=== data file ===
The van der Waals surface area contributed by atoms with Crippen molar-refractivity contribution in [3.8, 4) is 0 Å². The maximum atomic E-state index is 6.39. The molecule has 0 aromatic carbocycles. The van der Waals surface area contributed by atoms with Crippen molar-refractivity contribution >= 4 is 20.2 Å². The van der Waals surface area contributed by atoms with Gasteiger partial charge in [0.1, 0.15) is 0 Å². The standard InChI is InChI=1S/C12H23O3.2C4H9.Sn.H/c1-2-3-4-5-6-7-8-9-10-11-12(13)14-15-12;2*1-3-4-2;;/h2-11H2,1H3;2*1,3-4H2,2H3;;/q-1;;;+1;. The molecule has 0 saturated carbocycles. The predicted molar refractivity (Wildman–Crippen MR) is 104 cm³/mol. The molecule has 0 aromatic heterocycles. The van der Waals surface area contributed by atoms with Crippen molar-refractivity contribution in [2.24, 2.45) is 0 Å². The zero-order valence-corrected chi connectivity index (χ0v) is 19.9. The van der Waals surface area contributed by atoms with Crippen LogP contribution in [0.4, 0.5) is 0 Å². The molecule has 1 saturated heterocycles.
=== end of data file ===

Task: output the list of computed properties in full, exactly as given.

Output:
The van der Waals surface area contributed by atoms with Crippen molar-refractivity contribution in [3.8, 4) is 0 Å². The maximum atomic E-state index is 6.39. The molecule has 0 aromatic carbocycles. The van der Waals surface area contributed by atoms with Crippen molar-refractivity contribution >= 4 is 20.2 Å². The van der Waals surface area contributed by atoms with Gasteiger partial charge in [0.1, 0.15) is 0 Å². The standard InChI is InChI=1S/C12H23O3.2C4H9.Sn.H/c1-2-3-4-5-6-7-8-9-10-11-12(13)14-15-12;2*1-3-4-2;;/h2-11H2,1H3;2*1,3-4H2,2H3;;/q-1;;;+1;. The molecule has 0 saturated carbocycles. The predicted molar refractivity (Wildman–Crippen MR) is 104 cm³/mol. The molecule has 0 aromatic heterocycles. The van der Waals surface area contributed by atoms with Crippen molar-refractivity contribution in [2.24, 2.45) is 0 Å². The zero-order valence-corrected chi connectivity index (χ0v) is 19.9. The van der Waals surface area contributed by atoms with Crippen LogP contribution in [0.4, 0.5) is 0 Å². The molecule has 1 saturated heterocycles.